Thursday, October 30, 2014

Lessons Learned From Toronto's Mayoral Election

If at some point late in the evening of October 27 you noticed a sudden wind stirring the tree branches outside your house, that was the result of Toronto's population collectively releasing its breath after the defeat of Doug Ford in the mayoral election. The pollsters all predicted it, but even the faint chance that they might be wrong had the city on edge as though fearing an impending natural disaster. Doug and Rob Ford have been the two-headed kaiju of Toronto politics, but now that they've been sent back to Monster Island, it's time to look at some of the hard lessons Toronto's learned from the election.

Racism Works

Toronto's media scratched its head raw trying to figure out why Doug and Rob could consistently draw the support of up to a third of the electorate despite spouting a string of racial, ethnic and religious slurs. What seemed even stranger was that the Fords had solid support from Toronto's visible minorities. I think the media was trapped in the idea that prejudice is the exclusive preserve of whites. If you've spent any time in public service, or taken a lot of cab rides, you quickly learn that a segment of every race, ethnic group, and religion has a bad word for the other guy. When the Fords vocalized their prejudices they appealed to anyone who's worldview is filled with stereotypes and bigotry. A portion of our population, no matter what its racial or ethnic origin, saw in the Fords people who share their prejudiced view of the world.

An Election is Not a Policy Symposium

Full disclosure: I was an Olivia Chow supporter. It was clear several weeks before the election that Chow was going to finish a distant third, a remarkable failure on her part given that she began the year as an overwhelming favourite. So what happened? The first problem was that Chow has spent her political life in the cozy bourgeois-bohemian confines of wards and ridings in downtown Toronto. At the ward or riding level you can get elected by going door-to-door, speaking to community groups, and generally doing a lot of one-on-one political work. Trained in this environment, Chow thought that simply articulating her policies was a sensible campaign strategy. That's not what elections on the big stage are about. People want to vote for someone who exudes confidence, determination, empathy, and a certain single-mindedness. Chow didn't offer that. She came across as a well-meaning senior civil servant who was tasked with explaining rules and regulations to her juniors. She had to sell herself as a leader and she failed completely. What was worse was that Chow began to campaign defensively with a series of self-deprecating remarks about her accent, her speaking style, and her insistence on sticking to discussions of policy. Her supporters got in on the act and started muttering that criticism of Olivia's campaigning style was veiled sexism, that being aggressive and loud was a male view of how to run for office. That argument didn't wash. Kathleen Wynne just won a provincial election quite handily without being aggressive or shouty, and she had a lot of political baggage to overcome. The simple answer for Chow's failure was that she didn't understand that an election campaign is about selling yourself rather than putting forward an agenda, and she sent the message that she had little faith in what she was selling.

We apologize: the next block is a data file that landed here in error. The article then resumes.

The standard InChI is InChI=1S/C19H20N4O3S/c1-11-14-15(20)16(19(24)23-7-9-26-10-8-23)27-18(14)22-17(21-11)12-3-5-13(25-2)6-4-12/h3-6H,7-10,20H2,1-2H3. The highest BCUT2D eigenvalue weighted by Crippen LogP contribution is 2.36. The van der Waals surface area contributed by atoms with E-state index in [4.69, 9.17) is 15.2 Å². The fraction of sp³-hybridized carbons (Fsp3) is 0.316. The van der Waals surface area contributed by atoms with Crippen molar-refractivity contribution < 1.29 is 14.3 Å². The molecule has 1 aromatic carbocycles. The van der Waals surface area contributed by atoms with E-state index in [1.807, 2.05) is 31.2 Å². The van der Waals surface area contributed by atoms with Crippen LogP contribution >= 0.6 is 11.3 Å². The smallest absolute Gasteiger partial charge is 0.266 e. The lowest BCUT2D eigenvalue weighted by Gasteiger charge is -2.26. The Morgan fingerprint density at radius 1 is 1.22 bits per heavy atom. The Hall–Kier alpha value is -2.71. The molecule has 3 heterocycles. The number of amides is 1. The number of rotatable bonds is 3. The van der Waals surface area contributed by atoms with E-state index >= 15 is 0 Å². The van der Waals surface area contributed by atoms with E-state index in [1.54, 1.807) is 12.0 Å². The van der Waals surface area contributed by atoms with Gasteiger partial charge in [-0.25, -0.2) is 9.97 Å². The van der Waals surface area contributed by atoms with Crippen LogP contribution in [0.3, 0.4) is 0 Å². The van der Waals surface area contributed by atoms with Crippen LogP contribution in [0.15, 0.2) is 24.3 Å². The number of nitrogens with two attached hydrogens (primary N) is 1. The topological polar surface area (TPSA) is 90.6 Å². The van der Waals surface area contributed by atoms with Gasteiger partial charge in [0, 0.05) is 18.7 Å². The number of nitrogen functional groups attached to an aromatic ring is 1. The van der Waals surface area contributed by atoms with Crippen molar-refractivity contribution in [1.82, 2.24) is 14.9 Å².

TV News and Talk Radio is an Enabler